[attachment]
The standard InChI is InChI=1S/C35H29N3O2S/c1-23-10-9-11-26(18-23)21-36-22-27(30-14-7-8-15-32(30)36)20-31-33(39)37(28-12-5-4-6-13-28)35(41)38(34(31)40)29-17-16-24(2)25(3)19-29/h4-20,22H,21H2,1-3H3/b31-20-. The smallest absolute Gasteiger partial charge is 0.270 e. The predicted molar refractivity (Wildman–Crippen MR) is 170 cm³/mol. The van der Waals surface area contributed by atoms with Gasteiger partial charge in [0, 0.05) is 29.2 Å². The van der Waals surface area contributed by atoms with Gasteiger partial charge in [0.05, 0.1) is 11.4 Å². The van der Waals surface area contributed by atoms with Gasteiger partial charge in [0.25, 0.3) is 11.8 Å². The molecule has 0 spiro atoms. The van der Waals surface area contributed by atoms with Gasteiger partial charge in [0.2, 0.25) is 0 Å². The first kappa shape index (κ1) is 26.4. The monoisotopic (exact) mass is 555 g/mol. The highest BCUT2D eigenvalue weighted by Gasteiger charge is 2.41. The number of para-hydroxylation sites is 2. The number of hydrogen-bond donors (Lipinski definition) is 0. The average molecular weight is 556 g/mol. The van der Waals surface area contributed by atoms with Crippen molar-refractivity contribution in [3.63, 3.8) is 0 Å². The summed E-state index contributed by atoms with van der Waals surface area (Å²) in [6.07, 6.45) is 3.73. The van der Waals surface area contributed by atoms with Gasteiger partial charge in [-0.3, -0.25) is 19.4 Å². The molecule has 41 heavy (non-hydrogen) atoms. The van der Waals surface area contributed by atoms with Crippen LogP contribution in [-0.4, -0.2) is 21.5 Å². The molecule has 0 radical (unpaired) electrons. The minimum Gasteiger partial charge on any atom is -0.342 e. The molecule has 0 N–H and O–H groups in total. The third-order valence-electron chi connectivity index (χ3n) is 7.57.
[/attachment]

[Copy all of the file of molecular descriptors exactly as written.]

The standard InChI is InChI=1S/C35H29N3O2S/c1-23-10-9-11-26(18-23)21-36-22-27(30-14-7-8-15-32(30)36)20-31-33(39)37(28-12-5-4-6-13-28)35(41)38(34(31)40)29-17-16-24(2)25(3)19-29/h4-20,22H,21H2,1-3H3/b31-20-. The smallest absolute Gasteiger partial charge is 0.270 e. The predicted molar refractivity (Wildman–Crippen MR) is 170 cm³/mol. The van der Waals surface area contributed by atoms with Gasteiger partial charge in [0, 0.05) is 29.2 Å². The van der Waals surface area contributed by atoms with Gasteiger partial charge in [0.05, 0.1) is 11.4 Å². The van der Waals surface area contributed by atoms with Gasteiger partial charge in [0.25, 0.3) is 11.8 Å². The molecule has 0 spiro atoms. The van der Waals surface area contributed by atoms with Gasteiger partial charge in [0.2, 0.25) is 0 Å². The first kappa shape index (κ1) is 26.4. The monoisotopic (exact) mass is 555 g/mol. The highest BCUT2D eigenvalue weighted by Gasteiger charge is 2.41. The number of para-hydroxylation sites is 2. The number of hydrogen-bond donors (Lipinski definition) is 0. The average molecular weight is 556 g/mol. The van der Waals surface area contributed by atoms with Crippen molar-refractivity contribution in [3.63, 3.8) is 0 Å². The summed E-state index contributed by atoms with van der Waals surface area (Å²) in [6.07, 6.45) is 3.73. The van der Waals surface area contributed by atoms with Gasteiger partial charge in [-0.3, -0.25) is 19.4 Å². The molecule has 41 heavy (non-hydrogen) atoms. The van der Waals surface area contributed by atoms with Crippen LogP contribution in [-0.4, -0.2) is 21.5 Å². The molecule has 0 radical (unpaired) electrons. The minimum Gasteiger partial charge on any atom is -0.342 e. The molecule has 0 N–H and O–H groups in total. The third-order valence-electron chi connectivity index (χ3n) is 7.57.